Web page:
No change, almost. According to HMRC’s CEO, the go-slow “means halting progress on simple assessment and real time tax code changes” . He added that this doesn’t mean no changes at all. Anything that frees resources for other work, namely Brexit, will go ahead, but no details of what this might involve were given.
New. Simple assessments were supposed to play a big part in Making Tax Digital (MTD), and HMRC’s initial claim was that it would be a “New way of collecting tax that will make life easier for millions of customers” within self-assessment. However, so far HMRC has only used them sparingly and so you’re unlikely to notice any change because of the go-slow. In practice, this probably means that if you’re currently within self-assessment you’ll remain in it for a while longer.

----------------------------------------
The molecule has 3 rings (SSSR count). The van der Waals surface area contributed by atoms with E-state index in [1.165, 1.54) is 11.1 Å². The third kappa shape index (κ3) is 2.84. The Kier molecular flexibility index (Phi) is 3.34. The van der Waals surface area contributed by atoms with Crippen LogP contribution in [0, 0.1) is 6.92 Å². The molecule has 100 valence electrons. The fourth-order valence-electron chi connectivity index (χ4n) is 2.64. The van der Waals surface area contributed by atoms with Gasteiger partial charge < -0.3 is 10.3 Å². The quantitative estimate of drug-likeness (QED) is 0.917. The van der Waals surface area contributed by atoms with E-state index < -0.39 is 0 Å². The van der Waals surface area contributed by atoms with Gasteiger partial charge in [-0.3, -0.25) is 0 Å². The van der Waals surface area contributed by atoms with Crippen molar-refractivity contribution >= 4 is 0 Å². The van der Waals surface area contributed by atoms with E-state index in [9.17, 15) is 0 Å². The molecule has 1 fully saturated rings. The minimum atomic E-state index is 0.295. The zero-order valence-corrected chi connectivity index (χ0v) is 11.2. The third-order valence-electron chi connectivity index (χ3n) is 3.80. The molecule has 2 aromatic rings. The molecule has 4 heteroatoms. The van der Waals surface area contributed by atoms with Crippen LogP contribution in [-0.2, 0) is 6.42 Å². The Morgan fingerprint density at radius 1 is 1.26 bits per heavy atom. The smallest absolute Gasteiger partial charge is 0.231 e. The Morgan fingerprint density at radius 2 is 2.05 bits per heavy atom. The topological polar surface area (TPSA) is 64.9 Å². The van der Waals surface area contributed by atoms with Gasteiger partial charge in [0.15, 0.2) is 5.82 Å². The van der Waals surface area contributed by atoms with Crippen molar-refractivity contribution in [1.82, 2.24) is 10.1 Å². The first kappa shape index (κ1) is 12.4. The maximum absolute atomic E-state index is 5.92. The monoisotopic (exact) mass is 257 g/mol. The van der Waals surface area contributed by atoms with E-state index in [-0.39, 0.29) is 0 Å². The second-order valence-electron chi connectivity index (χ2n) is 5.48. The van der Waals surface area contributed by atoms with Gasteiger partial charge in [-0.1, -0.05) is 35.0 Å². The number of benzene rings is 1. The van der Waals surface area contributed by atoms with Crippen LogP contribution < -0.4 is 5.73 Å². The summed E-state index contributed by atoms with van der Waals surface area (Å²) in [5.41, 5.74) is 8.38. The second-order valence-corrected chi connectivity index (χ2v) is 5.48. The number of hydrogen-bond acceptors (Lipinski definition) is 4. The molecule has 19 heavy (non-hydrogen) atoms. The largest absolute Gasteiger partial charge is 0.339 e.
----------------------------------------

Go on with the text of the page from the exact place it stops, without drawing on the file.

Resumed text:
Tax codes. The slowdown may have a more noticeable effect on HMRC’s dynamic coding. This was supposed to collect underpayments of tax which built up because of incorrect tax codes, by making in-year adjustments, but the system has struggled to cope. While HMRC hasn’t given any clues about exactly what will happen now, our guess is that there will be fewer dynamic coding changes. So if you want to avoid or reduce under or over-paying tax through PAYE, the onus will be on you to tell HMRC as soon as possible about changes which might affect your code number, e.g. starting to receive benefits in kind.
Tax credits and child benefit. Since no new tax credits claims can be made after January 2019, HMRC doesn’t intend to proceed with an online service for such claims. Instead it will focus on the beleaguered Tax-Free Childcare. There will be no significant changes to the existing child benefit system.
What about businesses? MTD for VAT is still on course for April 2019. And while HMRC admits that the introduction of a single online account for businesses will be delayed, there’s no suggestion that the April 2020 date for MTD for business will be put back… watch this space!